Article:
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  • Review
  • Open Access

Animal models of copper-associated liver disease

Contributed equally
Comparative Hepatology20032:5

  • Received: 13 January 2003
  • Accepted: 3 April 2003
  • Published:


Recent advances in molecular biology have made possible the identification of genetic defects responsible for Wilson's disease, Indian childhood cirrhosis and copper toxicosis in Long Evans Cinnamon rats, toxic milk mice, and Bedlington terriers. The Wilson's disease gene is localized on human chromosome 13 and codes for ATP7B, a copper transporting P-type ATPase. A genetic defect similar to that of Wilson's disease occurs in Long Evans Cinnamon rats and toxic milk mice. Familial copper storage disorders in Bedlington and West Highland white terriers are associated with early subclinical disease, and copper accumulation with subsequent liver injury culminating in cirrhosis. The canine copper toxicosis locus in Bedlington terriers has been mapped to canine chromosome region CFA 10q26. Recently, a mutated MURR1 gene was discovered in Bedlington terriers affected with the disease. Idiopathic childhood cirrhosis is biochemically similar to copper toxicosis in Bedlington terriers, but clinically much more severe. Both conditions are characterized by the absence of neurologic damage and Kayser-Fleisher rings, and normal ceruloplasmin levels. A recent study added North Ronaldsay sheep to the list of promising animal models to study Indian childhood cirrhosis. Morphologic similarities between the two conditions include periportal to panlobular copper retention and liver changes varying from active hepatitis to panlobular pericellular fibrosis, and cirrhosis. Certain copper-associated disorders, such as chronic active hepatitis in Doberman pinschers and Skye terrier hepatitis are characterized by copper retention secondary to the underlying disease, thus resembling primary biliary cirrhosis in humans. Copper-associated liver disease has increasingly being recognized in Dalmatians. Copper-associated liver diseases in Dalmatians and Long Evans Cinnamom rats share many morphologic features. Fulminant hepatic failure in Dalmatians is characterized by high serum activities of alanine aminotransferase and aspartate aminotransferase, and severe necrosis of centrilobular areas (periacinar, zone 3) hepatocytes. Macrophages and surviving hepatocytes contain copper-positive material. Liver disease associated with periacinar copper accumulation has also been described in Siamese cats. Many questions regarding copper metabolism in mammals, genetic background, pathogenesis and treatment of copper-associated liver diseases remain to be answered. This review describes the similarities between the clinico-pathological features of spontaneous copper-associated diseases in humans and domestic animals.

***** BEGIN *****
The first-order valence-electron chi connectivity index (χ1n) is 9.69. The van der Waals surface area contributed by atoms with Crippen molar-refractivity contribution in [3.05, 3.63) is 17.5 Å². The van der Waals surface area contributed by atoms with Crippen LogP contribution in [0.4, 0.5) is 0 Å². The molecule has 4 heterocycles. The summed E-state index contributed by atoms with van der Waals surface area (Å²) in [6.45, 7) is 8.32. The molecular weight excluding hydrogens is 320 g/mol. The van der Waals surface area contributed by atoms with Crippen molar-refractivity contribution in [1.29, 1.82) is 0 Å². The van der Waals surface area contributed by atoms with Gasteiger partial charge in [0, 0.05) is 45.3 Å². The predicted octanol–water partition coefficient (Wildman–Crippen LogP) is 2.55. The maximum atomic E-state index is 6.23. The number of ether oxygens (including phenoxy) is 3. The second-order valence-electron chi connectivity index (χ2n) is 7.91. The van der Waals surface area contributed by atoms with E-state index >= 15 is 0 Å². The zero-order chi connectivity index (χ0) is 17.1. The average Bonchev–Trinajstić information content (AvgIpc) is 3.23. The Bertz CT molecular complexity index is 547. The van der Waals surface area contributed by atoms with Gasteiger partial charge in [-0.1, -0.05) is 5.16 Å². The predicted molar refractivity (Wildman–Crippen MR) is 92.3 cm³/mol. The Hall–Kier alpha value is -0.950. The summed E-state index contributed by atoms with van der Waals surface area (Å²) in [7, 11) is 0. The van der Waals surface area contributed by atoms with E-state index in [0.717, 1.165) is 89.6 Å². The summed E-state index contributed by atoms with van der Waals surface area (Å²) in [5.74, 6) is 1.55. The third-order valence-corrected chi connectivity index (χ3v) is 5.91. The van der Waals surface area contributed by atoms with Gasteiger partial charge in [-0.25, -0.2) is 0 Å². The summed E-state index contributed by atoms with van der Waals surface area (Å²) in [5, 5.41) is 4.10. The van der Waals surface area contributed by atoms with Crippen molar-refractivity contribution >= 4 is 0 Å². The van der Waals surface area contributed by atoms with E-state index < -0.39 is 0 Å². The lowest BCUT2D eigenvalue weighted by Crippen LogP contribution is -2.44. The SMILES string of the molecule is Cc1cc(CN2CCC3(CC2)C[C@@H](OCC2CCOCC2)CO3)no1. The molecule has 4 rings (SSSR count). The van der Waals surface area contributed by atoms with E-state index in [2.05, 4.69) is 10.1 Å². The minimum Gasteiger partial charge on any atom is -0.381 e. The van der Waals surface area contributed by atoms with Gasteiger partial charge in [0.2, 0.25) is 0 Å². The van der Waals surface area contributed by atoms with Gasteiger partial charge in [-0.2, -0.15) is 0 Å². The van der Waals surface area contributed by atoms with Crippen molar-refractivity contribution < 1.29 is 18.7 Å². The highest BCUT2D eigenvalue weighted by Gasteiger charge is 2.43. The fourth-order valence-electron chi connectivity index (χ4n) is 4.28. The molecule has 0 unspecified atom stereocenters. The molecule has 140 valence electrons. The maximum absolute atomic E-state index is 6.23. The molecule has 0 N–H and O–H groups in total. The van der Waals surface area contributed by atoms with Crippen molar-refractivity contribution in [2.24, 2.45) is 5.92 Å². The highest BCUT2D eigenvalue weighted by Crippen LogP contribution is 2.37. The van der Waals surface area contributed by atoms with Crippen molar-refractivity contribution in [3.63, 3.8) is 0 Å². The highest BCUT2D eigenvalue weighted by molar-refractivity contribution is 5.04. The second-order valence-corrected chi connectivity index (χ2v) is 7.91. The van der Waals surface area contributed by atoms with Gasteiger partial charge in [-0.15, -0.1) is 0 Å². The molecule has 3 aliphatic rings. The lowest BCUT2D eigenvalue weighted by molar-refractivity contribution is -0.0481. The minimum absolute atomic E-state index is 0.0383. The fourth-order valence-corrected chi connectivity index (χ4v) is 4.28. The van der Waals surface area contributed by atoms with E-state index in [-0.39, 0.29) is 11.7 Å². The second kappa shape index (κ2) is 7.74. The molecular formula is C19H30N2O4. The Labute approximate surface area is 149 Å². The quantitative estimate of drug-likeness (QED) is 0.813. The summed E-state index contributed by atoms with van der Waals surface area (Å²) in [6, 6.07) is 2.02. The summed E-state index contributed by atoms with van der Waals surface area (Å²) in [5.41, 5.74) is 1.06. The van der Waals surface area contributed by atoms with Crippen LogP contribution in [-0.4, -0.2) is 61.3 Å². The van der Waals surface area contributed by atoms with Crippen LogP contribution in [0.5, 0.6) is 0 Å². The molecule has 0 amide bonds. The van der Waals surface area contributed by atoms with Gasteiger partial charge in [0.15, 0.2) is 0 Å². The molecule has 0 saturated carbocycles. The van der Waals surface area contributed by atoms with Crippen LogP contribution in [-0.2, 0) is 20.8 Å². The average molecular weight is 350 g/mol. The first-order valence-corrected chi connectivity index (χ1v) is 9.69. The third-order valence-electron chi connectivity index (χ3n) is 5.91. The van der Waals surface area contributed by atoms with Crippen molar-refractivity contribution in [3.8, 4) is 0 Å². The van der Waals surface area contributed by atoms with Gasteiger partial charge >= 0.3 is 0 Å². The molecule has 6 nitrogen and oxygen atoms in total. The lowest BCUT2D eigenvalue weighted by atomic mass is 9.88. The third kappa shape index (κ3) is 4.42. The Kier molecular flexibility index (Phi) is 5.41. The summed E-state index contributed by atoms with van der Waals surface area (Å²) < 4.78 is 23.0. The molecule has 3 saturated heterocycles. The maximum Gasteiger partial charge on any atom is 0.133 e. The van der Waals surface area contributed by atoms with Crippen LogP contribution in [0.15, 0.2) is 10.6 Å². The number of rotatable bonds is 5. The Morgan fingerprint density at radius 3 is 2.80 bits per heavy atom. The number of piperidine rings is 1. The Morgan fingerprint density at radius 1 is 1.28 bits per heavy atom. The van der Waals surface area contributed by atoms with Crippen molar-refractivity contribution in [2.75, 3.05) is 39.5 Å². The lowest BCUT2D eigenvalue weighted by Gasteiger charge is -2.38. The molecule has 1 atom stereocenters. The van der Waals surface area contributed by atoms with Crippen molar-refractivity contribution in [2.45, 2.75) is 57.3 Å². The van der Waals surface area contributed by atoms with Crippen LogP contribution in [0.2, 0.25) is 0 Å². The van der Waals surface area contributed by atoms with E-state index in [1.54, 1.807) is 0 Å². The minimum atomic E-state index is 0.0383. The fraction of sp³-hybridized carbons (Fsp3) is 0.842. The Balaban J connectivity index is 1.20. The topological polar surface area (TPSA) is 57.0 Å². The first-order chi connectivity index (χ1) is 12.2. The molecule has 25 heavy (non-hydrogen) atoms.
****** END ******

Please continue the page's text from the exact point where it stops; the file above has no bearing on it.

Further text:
• Primary Biliary Cirrhosis
  • Copper Accumulation
  • Indian Childhood Cirrhosis
  • Copper Toxicosis
  • Doberman Pinscher


Copper-associated diseases are increasingly being reported in both man and animals [16]. Wilson's disease is an autosomal recessive disorder that results from pathological accumulation of copper predominantly in the liver and brain [1]. Copper also has a role in fatal, non-Wilson's liver diseases affecting young children with a genetic abnormality of copper metabolism [3, 7]. Excess accumulation of copper also occurs as a consequence of chronic liver diseases such as primary biliary cirrhosis, and chronic hepatitis in both humans [8] and animals [9]. A genetic defect similar to that of Wilson's disease has been discovered in the Long Evans Cinnamon (LEC) rat [10], and the toxic milk mouse [11]. Animal models play an important role in the study of copper homeostasis, mechanisms (pathogenesis) of copper-associated liver diseases, and in the implementation of new therapeutic approaches such as gene therapy [12].

Copper homeostasis in mammals

The proximal small intestine is recognized as the main site of dietary copper absorption in mammals [13]. Transport from the intestinal lumen into intestinal mucosa is a carrier-mediated process involving a saturable transport component [14]. The overall intestinal copper uptake is influenced by amino acids, ascorbic acid, and other dietary factors [14]. Once in mucosal cells, approximately 80% of the newly absorbed copper is in the cytosol, mainly bound to metallothioneins (MT). These are low-molecular weight inducible proteins with many functions including homeostasis, storage, transport and detoxification of metals [15, 16]. Metallothioneins bind to many metals, but in normal circumstances only Zn, Cu and Cd binding is significant [17]. After passage through the enterocytes, copper enters the portal circulation where it is bound to carrier proteins (primarily albumin), peptides and amino acids and is transported to the liver [18], with lesser amounts entering the kidney [17].